A Post-Modernist Book about Adam Smith, Reviewed by Sean Gabb

From Free Life, Issue 23, August 1995
ISSN: 0260 5112

Adam Smith’s Wealth of Nations: New Interdisciplinary Essays
Stephen Copley and Kathryn Sutherland (eds)
Manchester University Press, Manchester, 1995, 228pp., £12.99 (pbk)
(ISBN 0 7190 3943 6)

Whoever commissioned this book has a wicked sense of humour. Find eight left-wing academics; make each of them read The Wealth of Nations; then publish their reflections on it. The result is very like a chimpanzees’ tea party. All the forms of scholarship are present. But of scholarship itself there is an utter and hilarious lack.

Take, for example, Heinz Lubasz, who lectures in History at the University of Essex, a place I once thought of attending. He deplores how the libertarian movement has claimed “Smith as a sort of logo for the ‘free market'”. The Wealth of Nations was written more than two centuries ago, and what it says cannot be applied to

the substantially different world we now live in. Consider a single though absolutely central example: the nature and role of technology. A man like Smith, for whom the term ‘machine’ meant such things as the plough, the water mill and the simplest sort of steam engine…, could reasonably believe that in order to produce as much as possible one had to employ as many workers as possible. By contrast, given today’s advanced technology, every with-it employer aims to have as many labour-saving devices as he or she can afford, and to employ as few workers as possible: besides costing less in the long run, machines don’t ask for a rise in wages and don’t go on strike. [“Adam Smith and the ‘free market'”, p.46]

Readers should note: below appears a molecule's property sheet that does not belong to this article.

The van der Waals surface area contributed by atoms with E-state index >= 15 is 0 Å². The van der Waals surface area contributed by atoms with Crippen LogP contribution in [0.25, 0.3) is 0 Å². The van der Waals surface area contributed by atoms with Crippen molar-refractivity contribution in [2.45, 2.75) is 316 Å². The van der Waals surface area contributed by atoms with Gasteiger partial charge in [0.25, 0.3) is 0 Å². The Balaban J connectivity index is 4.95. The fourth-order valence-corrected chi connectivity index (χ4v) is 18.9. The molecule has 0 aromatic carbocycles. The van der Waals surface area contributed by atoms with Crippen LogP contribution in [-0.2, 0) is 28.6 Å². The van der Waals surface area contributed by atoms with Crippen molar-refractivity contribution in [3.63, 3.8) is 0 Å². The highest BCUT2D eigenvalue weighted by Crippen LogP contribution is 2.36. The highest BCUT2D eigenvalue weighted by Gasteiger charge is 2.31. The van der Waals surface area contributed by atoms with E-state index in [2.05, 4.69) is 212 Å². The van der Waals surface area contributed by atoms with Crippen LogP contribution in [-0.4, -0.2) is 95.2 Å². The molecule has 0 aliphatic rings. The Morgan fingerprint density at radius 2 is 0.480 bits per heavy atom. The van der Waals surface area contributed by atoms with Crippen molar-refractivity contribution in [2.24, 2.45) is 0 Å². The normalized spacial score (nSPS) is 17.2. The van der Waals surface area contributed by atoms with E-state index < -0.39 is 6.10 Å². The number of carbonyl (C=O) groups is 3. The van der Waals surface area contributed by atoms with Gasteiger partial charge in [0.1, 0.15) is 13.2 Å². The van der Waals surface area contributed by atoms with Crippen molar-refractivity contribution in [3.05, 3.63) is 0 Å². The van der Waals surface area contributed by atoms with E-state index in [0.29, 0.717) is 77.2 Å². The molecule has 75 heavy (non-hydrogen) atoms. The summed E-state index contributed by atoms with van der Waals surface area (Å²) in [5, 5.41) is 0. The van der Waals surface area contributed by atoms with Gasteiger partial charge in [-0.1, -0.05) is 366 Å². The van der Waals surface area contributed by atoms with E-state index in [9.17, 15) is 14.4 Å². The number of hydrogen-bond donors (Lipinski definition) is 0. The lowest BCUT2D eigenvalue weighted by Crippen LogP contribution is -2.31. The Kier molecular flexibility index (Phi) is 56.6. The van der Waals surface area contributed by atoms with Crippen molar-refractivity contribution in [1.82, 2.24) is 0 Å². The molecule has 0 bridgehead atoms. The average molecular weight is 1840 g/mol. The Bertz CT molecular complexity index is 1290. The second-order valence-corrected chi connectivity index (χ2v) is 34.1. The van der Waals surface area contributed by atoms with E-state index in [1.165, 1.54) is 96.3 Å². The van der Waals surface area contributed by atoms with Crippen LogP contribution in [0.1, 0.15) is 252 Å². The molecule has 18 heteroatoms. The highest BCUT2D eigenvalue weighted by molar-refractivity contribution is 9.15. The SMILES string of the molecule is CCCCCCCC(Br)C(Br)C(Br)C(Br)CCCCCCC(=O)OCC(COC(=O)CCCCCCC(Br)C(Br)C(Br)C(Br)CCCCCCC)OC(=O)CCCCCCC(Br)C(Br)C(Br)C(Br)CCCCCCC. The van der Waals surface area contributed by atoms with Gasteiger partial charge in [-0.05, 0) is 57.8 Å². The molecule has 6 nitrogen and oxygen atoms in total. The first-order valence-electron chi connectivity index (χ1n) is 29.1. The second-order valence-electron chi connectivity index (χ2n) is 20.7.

Let us read no further. This man is an economic illiterate. The text he claims to have read is hardly less closed to him than an inscription in Linear A. If only for the welfare of his students, made to endure three years of this nonsense, I may send him a copy of Henry Hazlitt’s Economics in One Lesson. Certainly, I am glad I avoided Essex.

Again, take Kathryn Sutherland, a Professor of Modern English Literature. Sadly, a long study of English prose has failed to impart the elements of how to write it; and her chapter is both dreary and obscure. Its general drift, though, is plain from the first sentence:

There are various concealed and apparent gender positions inherent in the Smithian economic model. [“Adam Smith’s master narrative: women and the Wealth of Nations“, p.97]